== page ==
Those commitments will at least double and probably triple, which means that federal regulators need the authority to approve projects when the states are indecisive. Consider that the&nbsp;Wind Energy Foundation&nbsp;says as much as 51,000 megawatts of renewable energy could fail to reach market if the transmission network is not expanded, all to accommodate corporate demand: 60,000 megawatts of renewable energy by 2025 from such&nbsp; companies as Unilever, Johnson &amp; Johnson and General Motors.

“It’s all well and good to have commitments to buy renewable energy, but if we don’t have a way that that renewable energy can get to electricity demand centers and to factories and other kinds of things like that, it’s just not going to work,” David Gardiner said during the webinar.

In Texas, for example, wind is generated in rural sections and transported to population centers, allowing the transmission operator known as ERCOT to nearly double its use of wind energy. There, nearly $15 billion has been invested to generate about 19,500 megawatts of wind energy.

Independent System Operators in the Midwest and the Southwest are enacting similar policies. The Mid-continent Independent System Operator has approximately 37,000 megawatts of wind in its interconnection queue, and another 21,000 megawatts of solar in its interconnection queue, notes Eli Massey, senior advisor for MISO, during the conference.&nbsp;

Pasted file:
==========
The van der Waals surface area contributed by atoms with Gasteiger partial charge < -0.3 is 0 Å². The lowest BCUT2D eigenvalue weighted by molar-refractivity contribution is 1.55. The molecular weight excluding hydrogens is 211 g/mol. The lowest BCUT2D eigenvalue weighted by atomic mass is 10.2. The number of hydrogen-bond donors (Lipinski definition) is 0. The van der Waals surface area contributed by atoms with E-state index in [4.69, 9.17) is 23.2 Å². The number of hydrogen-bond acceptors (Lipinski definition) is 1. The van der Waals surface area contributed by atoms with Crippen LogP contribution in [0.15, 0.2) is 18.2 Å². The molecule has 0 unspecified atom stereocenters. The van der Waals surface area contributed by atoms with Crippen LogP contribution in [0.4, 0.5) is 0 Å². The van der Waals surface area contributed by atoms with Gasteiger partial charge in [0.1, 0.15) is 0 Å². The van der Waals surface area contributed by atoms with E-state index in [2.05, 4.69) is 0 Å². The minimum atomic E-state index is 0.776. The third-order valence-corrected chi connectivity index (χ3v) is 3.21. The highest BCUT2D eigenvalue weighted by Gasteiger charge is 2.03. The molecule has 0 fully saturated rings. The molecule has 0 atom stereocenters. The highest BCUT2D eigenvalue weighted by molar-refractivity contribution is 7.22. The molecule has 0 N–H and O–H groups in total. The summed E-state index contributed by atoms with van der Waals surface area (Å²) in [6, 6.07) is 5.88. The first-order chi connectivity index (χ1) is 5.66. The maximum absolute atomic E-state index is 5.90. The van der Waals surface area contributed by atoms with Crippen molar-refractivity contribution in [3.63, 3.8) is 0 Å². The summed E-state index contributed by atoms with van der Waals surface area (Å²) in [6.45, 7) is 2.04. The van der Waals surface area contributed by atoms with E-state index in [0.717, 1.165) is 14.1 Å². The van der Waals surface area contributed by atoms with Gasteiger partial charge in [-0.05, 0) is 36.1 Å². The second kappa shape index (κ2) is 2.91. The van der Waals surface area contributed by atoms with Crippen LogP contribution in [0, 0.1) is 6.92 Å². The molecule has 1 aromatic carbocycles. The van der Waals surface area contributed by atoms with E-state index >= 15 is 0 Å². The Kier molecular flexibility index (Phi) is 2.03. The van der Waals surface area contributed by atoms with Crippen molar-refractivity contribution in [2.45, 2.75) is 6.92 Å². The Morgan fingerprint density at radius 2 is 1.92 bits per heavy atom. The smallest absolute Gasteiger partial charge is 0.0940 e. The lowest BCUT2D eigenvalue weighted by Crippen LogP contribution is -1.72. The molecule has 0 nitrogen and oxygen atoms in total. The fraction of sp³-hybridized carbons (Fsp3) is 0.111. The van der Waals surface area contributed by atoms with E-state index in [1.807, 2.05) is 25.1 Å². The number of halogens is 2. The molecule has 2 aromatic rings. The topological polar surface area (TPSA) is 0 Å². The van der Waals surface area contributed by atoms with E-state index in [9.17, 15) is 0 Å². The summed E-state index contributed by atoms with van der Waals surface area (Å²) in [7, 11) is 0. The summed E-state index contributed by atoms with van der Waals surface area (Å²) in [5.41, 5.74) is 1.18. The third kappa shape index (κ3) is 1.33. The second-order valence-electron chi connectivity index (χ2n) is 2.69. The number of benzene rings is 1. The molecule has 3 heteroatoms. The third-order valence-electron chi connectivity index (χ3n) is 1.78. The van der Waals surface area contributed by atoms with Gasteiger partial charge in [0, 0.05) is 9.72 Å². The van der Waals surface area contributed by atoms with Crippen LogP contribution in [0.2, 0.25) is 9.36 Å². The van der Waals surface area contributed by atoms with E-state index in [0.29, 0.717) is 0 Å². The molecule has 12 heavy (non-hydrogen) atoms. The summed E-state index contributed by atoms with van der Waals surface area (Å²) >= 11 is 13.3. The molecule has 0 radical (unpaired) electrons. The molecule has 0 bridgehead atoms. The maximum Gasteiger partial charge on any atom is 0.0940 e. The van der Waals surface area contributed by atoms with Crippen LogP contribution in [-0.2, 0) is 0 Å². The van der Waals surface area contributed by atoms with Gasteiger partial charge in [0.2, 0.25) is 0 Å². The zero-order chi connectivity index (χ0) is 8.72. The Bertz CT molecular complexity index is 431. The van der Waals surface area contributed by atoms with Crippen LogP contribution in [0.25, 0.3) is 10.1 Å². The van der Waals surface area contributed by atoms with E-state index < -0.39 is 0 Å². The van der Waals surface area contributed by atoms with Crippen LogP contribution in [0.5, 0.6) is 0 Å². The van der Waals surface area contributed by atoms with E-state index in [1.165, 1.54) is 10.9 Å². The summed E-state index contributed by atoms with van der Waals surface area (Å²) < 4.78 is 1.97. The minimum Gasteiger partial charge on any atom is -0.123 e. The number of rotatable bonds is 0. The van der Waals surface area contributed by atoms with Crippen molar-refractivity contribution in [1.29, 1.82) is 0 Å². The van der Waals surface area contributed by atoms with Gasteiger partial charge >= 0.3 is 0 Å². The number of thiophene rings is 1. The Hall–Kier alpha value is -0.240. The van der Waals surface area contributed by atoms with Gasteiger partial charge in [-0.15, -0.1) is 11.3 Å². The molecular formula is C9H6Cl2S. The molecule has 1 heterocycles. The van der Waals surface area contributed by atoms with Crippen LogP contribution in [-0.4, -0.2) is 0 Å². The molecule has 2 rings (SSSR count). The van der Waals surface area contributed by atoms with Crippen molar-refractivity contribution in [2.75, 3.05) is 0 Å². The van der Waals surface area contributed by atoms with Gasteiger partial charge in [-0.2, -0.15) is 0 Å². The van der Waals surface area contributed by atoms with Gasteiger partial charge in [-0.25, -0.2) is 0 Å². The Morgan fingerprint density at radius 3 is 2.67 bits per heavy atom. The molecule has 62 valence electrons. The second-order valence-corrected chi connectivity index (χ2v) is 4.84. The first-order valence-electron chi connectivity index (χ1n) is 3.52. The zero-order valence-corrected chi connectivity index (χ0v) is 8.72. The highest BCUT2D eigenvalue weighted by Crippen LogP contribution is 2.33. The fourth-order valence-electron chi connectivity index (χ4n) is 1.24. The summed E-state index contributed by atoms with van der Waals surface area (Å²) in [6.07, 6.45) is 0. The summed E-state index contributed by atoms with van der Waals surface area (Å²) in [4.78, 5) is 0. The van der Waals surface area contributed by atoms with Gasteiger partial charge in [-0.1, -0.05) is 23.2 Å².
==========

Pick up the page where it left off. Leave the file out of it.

For now, the existing transmission grid and the accompanying upgrades will be able to handle any wind energy expansion. But by 2030 — the timeframe many companies have given themselves to run entirely on green energy — more transmission will be needed. It won’t be easy. But the Independent System Operators must take the lead while the public may have to help finance it — much the same way it has with the interstate highway system.

“GM’s ability to access renewable energy is key to our decisions about where to expand new facilities,” Rob Threlkeld, global manager of renewable energy at General Motors said. “It’s essential that transmission planners take the growing corporate demand for renewables into account in the planning process.”

Corporate consumption is now driving the green energy movement. But that trend could get derailed if the wind and solar power it would be buying cannot be transmitted, which requires the grid to be both modernized and expanded. To this point, transmission planning has underestimated the upsurge in corporate demand, which has the potential to belie the whole New Energy Economy.